"It's funny, the idea for this came to me after I had been playing guitar and learning Ozzy Osbourne's Mr. Crowley outro solo," Gardner admits. "I had to practice slowly until my fingers built up the procedural muscle memory to be able to do it. I realised it's almost the same thing with video games, and moving your mouse or joystick to aim."
Ok, so, as someone who regularly plays Call of Duty: Warzone myself, how do I improve my chances at being the last man standing in Verdansk? Let's start with the basics, which – if decades of scientific research is to be believed (and it absolutely should be) – also happen to resemble the foundation for improving almost everything else in your life: physical health.
Gardner elaborates: "With reaction speeds, you can actually start to see improvements through changes in diet and exercise. For example, Lutein and zeaxanthin [nutrients found in high concentration in many fruits and vegetables] has been shown in studies to cause your brain and visual system to begin to work more quickly and react to things faster. There are other factors that will lower your reaction speeds like lack of sleep, alcohol, and so on."
Beyond what we put in our body, and how much we exercise it, Gardner also points to aim trainers, programs designed to help you practice and track your precision skills, as a reliable tool for improving one's FPS performance.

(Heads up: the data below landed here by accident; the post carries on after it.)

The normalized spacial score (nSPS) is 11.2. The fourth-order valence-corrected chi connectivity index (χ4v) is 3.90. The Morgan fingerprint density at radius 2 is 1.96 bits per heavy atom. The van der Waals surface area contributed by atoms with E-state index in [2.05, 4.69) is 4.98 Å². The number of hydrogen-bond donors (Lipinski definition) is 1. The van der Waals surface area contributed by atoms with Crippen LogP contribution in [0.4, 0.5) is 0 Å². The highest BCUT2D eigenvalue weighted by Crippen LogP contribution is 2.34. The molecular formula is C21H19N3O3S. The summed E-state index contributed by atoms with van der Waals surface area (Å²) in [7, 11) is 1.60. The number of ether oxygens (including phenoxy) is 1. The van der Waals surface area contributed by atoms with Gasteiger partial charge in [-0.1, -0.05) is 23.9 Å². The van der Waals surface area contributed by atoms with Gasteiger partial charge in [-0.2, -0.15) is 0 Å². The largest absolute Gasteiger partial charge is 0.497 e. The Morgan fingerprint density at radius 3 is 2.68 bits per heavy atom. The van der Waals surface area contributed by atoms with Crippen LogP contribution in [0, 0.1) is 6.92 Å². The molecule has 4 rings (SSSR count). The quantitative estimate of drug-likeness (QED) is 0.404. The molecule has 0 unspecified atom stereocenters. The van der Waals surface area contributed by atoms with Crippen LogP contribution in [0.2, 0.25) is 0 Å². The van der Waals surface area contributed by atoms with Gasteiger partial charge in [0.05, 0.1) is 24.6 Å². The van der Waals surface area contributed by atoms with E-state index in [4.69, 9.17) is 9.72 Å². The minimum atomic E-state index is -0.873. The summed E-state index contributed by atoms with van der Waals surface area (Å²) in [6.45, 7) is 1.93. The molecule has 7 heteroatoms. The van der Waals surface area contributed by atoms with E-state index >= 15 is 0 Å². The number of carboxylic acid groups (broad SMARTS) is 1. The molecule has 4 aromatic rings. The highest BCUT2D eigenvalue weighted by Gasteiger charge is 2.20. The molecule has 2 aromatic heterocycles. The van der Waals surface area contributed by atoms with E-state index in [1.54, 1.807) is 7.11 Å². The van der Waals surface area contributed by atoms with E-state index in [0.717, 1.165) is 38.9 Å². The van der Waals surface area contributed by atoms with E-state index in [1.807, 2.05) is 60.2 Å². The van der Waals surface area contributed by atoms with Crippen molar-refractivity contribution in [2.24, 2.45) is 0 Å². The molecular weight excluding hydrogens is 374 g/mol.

"Aim trainers help build what's called procedural memory, our ability to perform motor tasks automatically, which, in turn, will cause faster reaction times and more accurate responses. I use Aim Lab for my aim trainer, for example, and have noticed a massive improvement in my aiming, especially it's consistency."
As it happens, Aim Lab's creator Statespace was founded by Dr. Wayne Mackey, a professor of – yep, you guessed it – neuroscience at NYU. It's just one example of the scientific field's growing interest in video games as a new frontier for uncovering the secrets within our head.
Historically, conversations around the relationship between video games and psychology have been turbulent at best, with tabloid headlines peddling unsubstantiated claims about their harmful effects on the brain. Myriad studies have proven the inverse, of course, while also stressing that we've still only scratched the surface when it comes to our understanding of the cerebral realm, let alone its relationship to external stimuli as involving and ever evolving as video games.
That's not a huge surprise. Whenever someone boots up their console of choice, they're essentially starting an interaction between two supercomputers, one organic, the other man-made, as both speak to each other in a polyphonic dance of audiovisual signals, neuromotor relays, and lightning-speed electrochemistry.
"The amount of detail that our brains work to connect our visual pathways to the rest of our brain is just mind blowing," Gardner tells me, the day after his video goes live on YouTube. "And all of it to improve our Darwinian chances of survival." It's no wonder he finds the whole thing so interesting.